AC Immune completes Recruitment for Low-Dose Cohort of Participants in World's First Clinical Trial for anti-Abeta Vaccine Targeting Alzheimer's Disease-like Characteristics in Individuals with Down Syndrome
Lausanne, Switzerland, September 12, 2017 - AC Immune SA (NASDAQ: ACIU), a Swiss-based, clinical stage biopharmaceutical company with a broad pipeline focused on neurodegenerative diseases, today announced that it has completed recruitment in its Phase 1b study of the first, low-dose cohort of adults with Down syndrome (DS), a condition affecting one in about 700 newborns. In addition to cognitive dysfunction beginning in childhood, individuals with DS are predisposed to develop Alzheimer's disease-like characteristics at a much younger age and at much higher probability than the general population.
The Phase 1b study (called 3 Star Study, ClinicalTrials.gov Identifier: NCT02738450), is evaluating the safety, tolerability and immunogenicity of AC Immune's anti-Abeta vaccine ACI-24 and targeting Abeta related decline in individuals with DS. The trial is being conducted in collaboration with the Down Syndrome Center for Research and Treatment at the University of California San Diego (UCSD), CA; St. Joseph's Hospital and Medical Center and Barrow Neurological Clinics, Phoenix, AZ; and Massachusetts General Hospital, Boston, MA. AC Immune and the Alzheimer 's Disease Cooperative Study at UCSD coordinate the trial.
Prof. Andrea Pfeifer, CEO of AC Immune said: "Together with our prestigious partners, we are advancing this study to develop a disease-modifying treatment for Alzheimer's related symptoms and brain lesions to individuals with Down syndrome, a population who is genetically predisposed to Alzheimer's effects. ACI-24 is currently the only vaccine in development targeting the associated Abeta-induced cognitive decline in this population. We are excited to report that this study is on target as planned and our adherence to previous guidance underscores our commitment to being a leader in neurodegenerative diseases."
"We believe this ground-breaking clinical trial will enhance our understanding of early intervention and prevention of Alzheimer's disease in general. This knowledge supports the three pillars of our business strategy: Alzheimer's disease, other significant neurodegenerative diseases and neuro-orphan indications, and diagnostics of these diseases", added Prof. Pfeifer.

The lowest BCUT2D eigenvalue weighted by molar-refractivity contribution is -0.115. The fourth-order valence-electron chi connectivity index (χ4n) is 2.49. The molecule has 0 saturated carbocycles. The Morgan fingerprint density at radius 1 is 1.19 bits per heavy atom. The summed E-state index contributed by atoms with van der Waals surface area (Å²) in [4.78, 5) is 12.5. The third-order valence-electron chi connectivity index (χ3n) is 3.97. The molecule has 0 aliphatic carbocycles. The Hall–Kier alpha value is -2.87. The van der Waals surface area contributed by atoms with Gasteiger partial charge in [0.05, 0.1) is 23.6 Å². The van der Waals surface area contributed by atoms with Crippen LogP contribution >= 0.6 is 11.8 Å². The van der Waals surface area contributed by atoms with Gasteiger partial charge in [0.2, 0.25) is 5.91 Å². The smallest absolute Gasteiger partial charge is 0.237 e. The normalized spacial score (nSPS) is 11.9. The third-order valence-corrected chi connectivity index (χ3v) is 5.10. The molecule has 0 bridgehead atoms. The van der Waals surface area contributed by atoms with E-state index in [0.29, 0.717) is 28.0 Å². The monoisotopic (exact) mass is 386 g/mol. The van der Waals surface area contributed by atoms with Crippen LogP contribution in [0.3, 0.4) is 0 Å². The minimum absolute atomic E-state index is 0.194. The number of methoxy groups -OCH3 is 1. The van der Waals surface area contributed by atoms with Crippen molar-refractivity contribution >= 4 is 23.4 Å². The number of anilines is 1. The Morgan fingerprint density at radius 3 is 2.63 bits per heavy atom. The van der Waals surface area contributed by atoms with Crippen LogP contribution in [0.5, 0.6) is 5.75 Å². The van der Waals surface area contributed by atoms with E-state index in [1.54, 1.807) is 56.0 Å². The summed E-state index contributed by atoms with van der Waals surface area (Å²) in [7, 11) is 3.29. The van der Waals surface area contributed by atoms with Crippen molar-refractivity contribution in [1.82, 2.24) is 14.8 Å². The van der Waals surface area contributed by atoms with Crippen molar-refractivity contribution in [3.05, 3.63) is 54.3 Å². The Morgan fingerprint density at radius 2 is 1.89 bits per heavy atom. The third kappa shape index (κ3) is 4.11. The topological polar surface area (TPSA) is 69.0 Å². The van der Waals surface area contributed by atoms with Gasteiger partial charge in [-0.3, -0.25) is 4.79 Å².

Dr. William Mobley, Executive Director of the UCSD Down Syndrome Research and Treatment Center, commented: "We are delighted with the progress of this ground-breaking clinical trial in adults with Down syndrome. We believe vaccination may add important value for the Down syndrome population by treating and preventing cognitive decline due to the presence of increased levels of Abeta in the brain of these subjects."
About the Phase 1b trial
The main objectives of the Phase 1b clinical trial (called 3 Star Study) include studying safety and tolerability of ACI-24 and its effect on induction of antibodies against Abeta. The low dose cohort trial participants are aged 25 to 45 and will be treated for
12 months, with a 12-month safety follow up.
The study includes up to 24 participants across all cohorts. Interim results of the first low dose cohort are expected in 2018. The study is being funded through a grant from the US National Institute on Ageing, a part of the US National Institutes of Health (NIH) with an additional grant from the LuMind Research Down Syndrome Foundation. This is the first public/private collaboration for a clinical trial in the field of Down syndrome.
On 29 March 2016, PLOS ONE published the paper an anti-Abeta-Amyloid Vaccine for Treating Cognitive Deficits in a Mouse Model of Down Syndrome. The ground-breaking publication describes the use of an established pre-clinical model for Down syndrome in which there is an extra copy of the gene for the Amyloid Precursor Protein (APP) and, therefore, increased levels of Abeta. The breakthrough is the application of this model to test the impact of an anti-Abeta vaccine. Results show that there was a clear immune response, neuroprotection, improvement in behavior and memory enhancement in those mice administered with the ACI-24 vaccine compared to those in the control group.
The pre-clinical study involved scientists from AC Immune, Lausanne, CH; the Department of Neurosciences, School of Medicine, University of California San Diego, La Jolla, CA; and the Department of Neurology and Neurological Sciences, Stanford Medical School, Stanford, CA. The full publication is available at PLOS ONE.
About Down syndrome
Individuals with Down syndrome have an extra copy of chromosome 21 which carries the gene for the Amyloid Beta Precursor Protein (APP) encoding the precursor protein of Abeta, one of the hallmarks of Alzheimer's disease. An important consequence is that individuals with Down syndrome develop AD-like characteristics at a rate three to five times greater than that of the general population and at a much younger age. Further, Alzheimer's-like characteristics develop in more than 98% of people with DS over age 40 with up to 80% developing associated dementia over the age of 60. It is estimated that there are 6 million people with DS worldwide, with 250,000 in the United States.
ACI-24 is a liposomal therapeutic anti-Abeta vaccine candidate, owned by AC Immune and discovered utilizing the Company's proprietary SupraAntigenTM technology platform which focuses on vaccines and antibodies specific to disease causing conformations. The vaccine is designed to stimulate a patient's immune system to produce antibodies that specifically target the oligomeric and fibrillary Abeta proteins to prevent plaque accumulation and to enhance plaque clearance. Preclinical data demonstrated a significant activity in plaque reduction and memory restoration as well as a favorable safety profile characterized by a lack of local inflammation and a mode of action independent of inflammatory T-cells. The vaccine is currently also being studied in a phase 1/2a clinical trial in patients with mild to moderate AD, in which no particular safety signals have been detected to date.